England’s streets will become more civilised places only when the needs of pedestrians are given priority over car users, according to the Government’s advisors on urban design. A report today from the Commission for Architecture and the Built Environment says most streets are badly designed.
In ‘Civilised streets’ CABE claims that in too many places the car is still dominant and it goes on to set out what it sees as the opportunities, challenges and benefits of radical new thinking in street design. The authors believe streets that are designed to give more freedom of movement to all users would be slower, safer and more social places.
Sarah Gaventa, director of CABE Space, said, “Most streets in this country are failing pedestrians. They need to become destinations again, and not simply ways of getting traffic from A to B. ‘Civilised streets’ opens the debate on how to design great streets that work for everyone.”
The report paints a picture of streets that are places where people of all ages shop, walk, cycle, play and talk more easily. It examines the controversial concept of shared space, whose advocates support the removal of signs and guard rails so that drivers and pedestrians are forced to be more alert to one another and which, they claim, leads to more responsible driving. CABE believes shared spaces is one way of rescuing the country’s streets from the car and it says councils, planners and highway engineers have to understand and consider the idea as a way of creating more civilised streets.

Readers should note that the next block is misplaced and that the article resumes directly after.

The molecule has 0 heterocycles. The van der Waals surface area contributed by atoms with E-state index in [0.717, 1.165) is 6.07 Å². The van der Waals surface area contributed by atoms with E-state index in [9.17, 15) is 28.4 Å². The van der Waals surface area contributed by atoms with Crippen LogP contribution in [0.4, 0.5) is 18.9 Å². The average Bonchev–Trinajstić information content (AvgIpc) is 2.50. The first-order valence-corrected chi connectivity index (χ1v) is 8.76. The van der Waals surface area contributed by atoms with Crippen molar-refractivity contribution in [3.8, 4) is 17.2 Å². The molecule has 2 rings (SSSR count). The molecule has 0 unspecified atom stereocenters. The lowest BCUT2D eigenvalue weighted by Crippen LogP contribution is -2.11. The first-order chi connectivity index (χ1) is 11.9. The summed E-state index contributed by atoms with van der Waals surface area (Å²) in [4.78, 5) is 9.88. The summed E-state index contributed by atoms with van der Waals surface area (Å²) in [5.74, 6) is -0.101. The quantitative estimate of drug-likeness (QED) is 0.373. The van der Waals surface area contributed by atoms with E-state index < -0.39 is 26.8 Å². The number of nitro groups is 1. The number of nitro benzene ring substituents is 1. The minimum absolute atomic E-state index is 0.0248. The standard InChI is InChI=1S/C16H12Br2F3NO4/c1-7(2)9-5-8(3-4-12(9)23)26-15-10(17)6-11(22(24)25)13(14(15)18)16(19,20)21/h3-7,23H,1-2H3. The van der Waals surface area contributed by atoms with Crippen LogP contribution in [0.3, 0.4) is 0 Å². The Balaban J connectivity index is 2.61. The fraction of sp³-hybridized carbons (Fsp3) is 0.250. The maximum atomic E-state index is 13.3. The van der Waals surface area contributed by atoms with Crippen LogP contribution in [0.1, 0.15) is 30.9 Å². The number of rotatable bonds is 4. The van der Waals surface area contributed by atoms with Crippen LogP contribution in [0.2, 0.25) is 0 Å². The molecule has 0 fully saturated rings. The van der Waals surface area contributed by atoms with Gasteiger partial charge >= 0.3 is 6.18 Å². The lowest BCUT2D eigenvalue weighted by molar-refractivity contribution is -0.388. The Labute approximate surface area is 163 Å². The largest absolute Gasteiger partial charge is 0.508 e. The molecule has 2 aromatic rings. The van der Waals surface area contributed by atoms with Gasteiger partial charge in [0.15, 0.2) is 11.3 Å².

‘Civilised Streets’ is the latest in a series of CABE Space publications on the benefits of improved street design of streets. It looks at ways to reconcile the competing needs of different street users and was developed in consultation with the Commission’s Inclusive Environment Group. The report is available to download for free from www.cabe.org.uk